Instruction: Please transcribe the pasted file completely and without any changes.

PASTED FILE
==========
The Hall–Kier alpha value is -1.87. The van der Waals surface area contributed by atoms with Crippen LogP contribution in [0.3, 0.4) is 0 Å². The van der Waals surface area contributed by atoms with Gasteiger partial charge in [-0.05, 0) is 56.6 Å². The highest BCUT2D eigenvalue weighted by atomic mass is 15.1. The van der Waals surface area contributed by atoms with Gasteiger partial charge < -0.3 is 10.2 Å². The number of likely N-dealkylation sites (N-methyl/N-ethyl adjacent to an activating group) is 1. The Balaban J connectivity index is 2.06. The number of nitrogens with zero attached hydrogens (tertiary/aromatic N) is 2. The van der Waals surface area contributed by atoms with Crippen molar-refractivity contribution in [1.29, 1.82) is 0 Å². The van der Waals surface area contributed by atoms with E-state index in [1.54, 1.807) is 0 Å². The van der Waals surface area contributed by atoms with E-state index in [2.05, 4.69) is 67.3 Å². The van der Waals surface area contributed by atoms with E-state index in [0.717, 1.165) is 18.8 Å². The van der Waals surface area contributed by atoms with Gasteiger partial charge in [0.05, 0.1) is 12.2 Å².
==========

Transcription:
The Hall–Kier alpha value is -1.87. The van der Waals surface area contributed by atoms with Crippen LogP contribution in [0.3, 0.4) is 0 Å². The van der Waals surface area contributed by atoms with Gasteiger partial charge in [-0.05, 0) is 56.6 Å². The highest BCUT2D eigenvalue weighted by atomic mass is 15.1. The van der Waals surface area contributed by atoms with Gasteiger partial charge < -0.3 is 10.2 Å². The number of likely N-dealkylation sites (N-methyl/N-ethyl adjacent to an activating group) is 1. The Balaban J connectivity index is 2.06. The number of nitrogens with zero attached hydrogens (tertiary/aromatic N) is 2. The van der Waals surface area contributed by atoms with Crippen molar-refractivity contribution in [1.29, 1.82) is 0 Å². The van der Waals surface area contributed by atoms with E-state index in [1.54, 1.807) is 0 Å². The van der Waals surface area contributed by atoms with E-state index in [2.05, 4.69) is 67.3 Å². The van der Waals surface area contributed by atoms with E-state index in [0.717, 1.165) is 18.8 Å². The van der Waals surface area contributed by atoms with Gasteiger partial charge in [0.05, 0.1) is 12.2 Å².